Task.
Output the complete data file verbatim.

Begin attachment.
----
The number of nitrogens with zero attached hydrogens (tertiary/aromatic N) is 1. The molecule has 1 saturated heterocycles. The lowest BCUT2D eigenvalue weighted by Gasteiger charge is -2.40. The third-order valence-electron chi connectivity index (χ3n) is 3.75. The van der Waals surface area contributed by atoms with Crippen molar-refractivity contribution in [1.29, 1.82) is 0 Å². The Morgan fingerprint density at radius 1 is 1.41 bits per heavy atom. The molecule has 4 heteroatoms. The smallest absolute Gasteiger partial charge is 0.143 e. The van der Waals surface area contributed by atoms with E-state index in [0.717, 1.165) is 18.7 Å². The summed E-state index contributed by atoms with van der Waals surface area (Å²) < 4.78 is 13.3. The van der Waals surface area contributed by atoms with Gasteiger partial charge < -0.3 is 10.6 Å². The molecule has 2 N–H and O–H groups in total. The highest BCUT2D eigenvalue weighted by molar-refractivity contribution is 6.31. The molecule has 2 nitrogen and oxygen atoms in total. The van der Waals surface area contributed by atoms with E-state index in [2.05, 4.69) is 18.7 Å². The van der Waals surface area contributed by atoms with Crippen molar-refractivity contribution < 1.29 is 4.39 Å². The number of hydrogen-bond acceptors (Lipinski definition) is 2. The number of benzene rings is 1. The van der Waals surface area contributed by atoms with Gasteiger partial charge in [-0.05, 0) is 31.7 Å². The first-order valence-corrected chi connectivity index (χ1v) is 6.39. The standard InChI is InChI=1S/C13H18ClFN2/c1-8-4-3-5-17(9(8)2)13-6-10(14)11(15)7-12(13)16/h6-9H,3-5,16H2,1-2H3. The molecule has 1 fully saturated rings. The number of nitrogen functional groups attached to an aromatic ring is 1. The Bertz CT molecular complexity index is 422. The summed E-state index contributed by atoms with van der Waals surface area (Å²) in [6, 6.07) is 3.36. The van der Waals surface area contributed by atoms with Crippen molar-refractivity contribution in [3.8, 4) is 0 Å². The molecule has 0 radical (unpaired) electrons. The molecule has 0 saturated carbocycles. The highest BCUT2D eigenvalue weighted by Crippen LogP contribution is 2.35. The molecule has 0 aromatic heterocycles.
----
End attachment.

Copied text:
The number of nitrogens with zero attached hydrogens (tertiary/aromatic N) is 1. The molecule has 1 saturated heterocycles. The lowest BCUT2D eigenvalue weighted by Gasteiger charge is -2.40. The third-order valence-electron chi connectivity index (χ3n) is 3.75. The van der Waals surface area contributed by atoms with Crippen molar-refractivity contribution in [1.29, 1.82) is 0 Å². The Morgan fingerprint density at radius 1 is 1.41 bits per heavy atom. The molecule has 4 heteroatoms. The smallest absolute Gasteiger partial charge is 0.143 e. The van der Waals surface area contributed by atoms with E-state index in [0.717, 1.165) is 18.7 Å². The summed E-state index contributed by atoms with van der Waals surface area (Å²) < 4.78 is 13.3. The van der Waals surface area contributed by atoms with Gasteiger partial charge < -0.3 is 10.6 Å². The molecule has 2 N–H and O–H groups in total. The highest BCUT2D eigenvalue weighted by molar-refractivity contribution is 6.31. The molecule has 2 nitrogen and oxygen atoms in total. The van der Waals surface area contributed by atoms with E-state index in [2.05, 4.69) is 18.7 Å². The van der Waals surface area contributed by atoms with Crippen molar-refractivity contribution < 1.29 is 4.39 Å². The number of hydrogen-bond acceptors (Lipinski definition) is 2. The number of benzene rings is 1. The van der Waals surface area contributed by atoms with Gasteiger partial charge in [-0.05, 0) is 31.7 Å². The first-order valence-corrected chi connectivity index (χ1v) is 6.39. The standard InChI is InChI=1S/C13H18ClFN2/c1-8-4-3-5-17(9(8)2)13-6-10(14)11(15)7-12(13)16/h6-9H,3-5,16H2,1-2H3. The molecule has 1 fully saturated rings. The number of nitrogen functional groups attached to an aromatic ring is 1. The Bertz CT molecular complexity index is 422. The summed E-state index contributed by atoms with van der Waals surface area (Å²) in [6, 6.07) is 3.36. The van der Waals surface area contributed by atoms with Crippen molar-refractivity contribution in [3.8, 4) is 0 Å². The molecule has 0 radical (unpaired) electrons. The molecule has 0 saturated carbocycles. The highest BCUT2D eigenvalue weighted by Crippen LogP contribution is 2.35. The molecule has 0 aromatic heterocycles.